Measuring 1,609 metres high, the tower would be almost double the height of the world's tallest building – the 828-metre-high Burj Khalifa. It would be covered in plants, and would feature a vertiginous viewing platform.
"Imagine you take New York's Central Park, turn it vertical, roll it and twirl it," said Carlo Ratti.
It is not planned for any particular location, although the team are in talks with officials from numerous cities interested in building it, according to a spokesman for Ratti's studio.
"We developed the concept initially for a client, but in this moment it's not specific for any city," he told Dezeen.
Named The Mile, the tower could become the world's tallest manmade construction. Visitors would ascend to the top via a series of glazed capsules that would spiral up around the 20-metre-wide central shaft.
A park would be located at the top, but the team also said that plants will cover the structure "from base to apex". The intention is to provide an ecosystem for hundreds of different species.
To achieve the record-breaking height, the tower is designed as lightweight structure supported by a network of pre-stressed cables – the result of a complex engineering study.
According to Schlaich Bergermann Partner associate Boris Reyher, the aim is to push the boundaries of what is possible and create a milestone in architectural history.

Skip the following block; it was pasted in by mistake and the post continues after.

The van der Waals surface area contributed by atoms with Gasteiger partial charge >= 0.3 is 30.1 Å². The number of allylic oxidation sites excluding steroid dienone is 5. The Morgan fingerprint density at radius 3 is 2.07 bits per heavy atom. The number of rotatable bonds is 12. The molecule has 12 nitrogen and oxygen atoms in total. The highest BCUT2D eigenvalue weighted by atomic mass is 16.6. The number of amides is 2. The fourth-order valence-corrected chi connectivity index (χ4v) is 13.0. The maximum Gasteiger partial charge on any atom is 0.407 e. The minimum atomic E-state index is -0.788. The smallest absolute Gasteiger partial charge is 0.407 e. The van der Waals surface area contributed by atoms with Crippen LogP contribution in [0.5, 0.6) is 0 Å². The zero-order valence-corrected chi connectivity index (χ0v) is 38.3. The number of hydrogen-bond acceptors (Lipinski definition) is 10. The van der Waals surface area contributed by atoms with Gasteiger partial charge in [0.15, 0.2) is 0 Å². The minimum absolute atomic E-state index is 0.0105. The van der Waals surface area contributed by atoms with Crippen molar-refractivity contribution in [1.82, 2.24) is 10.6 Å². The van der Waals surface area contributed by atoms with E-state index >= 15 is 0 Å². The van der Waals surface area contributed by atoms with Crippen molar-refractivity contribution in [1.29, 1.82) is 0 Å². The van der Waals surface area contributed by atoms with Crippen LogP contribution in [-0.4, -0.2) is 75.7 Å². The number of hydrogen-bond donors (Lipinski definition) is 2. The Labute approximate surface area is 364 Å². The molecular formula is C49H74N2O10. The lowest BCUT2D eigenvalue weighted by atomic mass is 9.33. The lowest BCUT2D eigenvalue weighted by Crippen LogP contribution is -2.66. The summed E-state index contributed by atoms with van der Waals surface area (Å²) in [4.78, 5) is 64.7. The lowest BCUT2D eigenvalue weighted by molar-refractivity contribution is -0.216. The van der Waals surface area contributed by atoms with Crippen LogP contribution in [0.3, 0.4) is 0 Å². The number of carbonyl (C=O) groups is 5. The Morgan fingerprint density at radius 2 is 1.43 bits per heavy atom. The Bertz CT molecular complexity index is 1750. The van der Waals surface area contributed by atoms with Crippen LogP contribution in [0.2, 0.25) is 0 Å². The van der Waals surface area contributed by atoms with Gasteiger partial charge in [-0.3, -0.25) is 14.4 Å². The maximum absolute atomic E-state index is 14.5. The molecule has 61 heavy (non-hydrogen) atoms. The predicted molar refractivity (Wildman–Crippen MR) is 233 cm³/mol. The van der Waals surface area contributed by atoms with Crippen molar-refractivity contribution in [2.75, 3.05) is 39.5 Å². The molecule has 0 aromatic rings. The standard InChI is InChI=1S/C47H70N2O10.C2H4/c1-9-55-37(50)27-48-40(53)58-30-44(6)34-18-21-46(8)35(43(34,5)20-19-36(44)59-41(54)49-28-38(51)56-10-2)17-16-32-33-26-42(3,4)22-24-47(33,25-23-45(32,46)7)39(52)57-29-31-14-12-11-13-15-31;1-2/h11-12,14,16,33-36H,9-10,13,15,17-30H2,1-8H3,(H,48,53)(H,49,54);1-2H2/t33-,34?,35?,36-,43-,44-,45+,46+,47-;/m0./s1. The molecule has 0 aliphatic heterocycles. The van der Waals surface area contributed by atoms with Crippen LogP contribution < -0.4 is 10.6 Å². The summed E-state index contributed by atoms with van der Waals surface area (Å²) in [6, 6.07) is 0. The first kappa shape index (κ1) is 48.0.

"The structural concept for The Mile is technically feasible because of its consequent and uncompromised lightweight approach, said Reyher.
"The architectural form and the spatial equilibrium of forces become one and the same thing," he explained. "On the one hand, this leads to an optimised usage of high-grade materials. On the other hand, the structural form and load paths become intuitively comprehensible by every spectator."
The Mile is the latest in a series of boundary-pushing projects by Ratti, who is also director of MIT's Senseable City Lab, set up to investigate the urban impact of digital technologies.
The architect has also developed a prototype for a supermarket of the future, and a motion-activated heating system designed to combat energy waste.
Ratti's studio will present The Mile at Cannes real-estate fair MIPIM next month, proposing a financial model based on those of the Eiffel Tower in Paris and the London Eye. It anticipates "substantial profits" for the host city.
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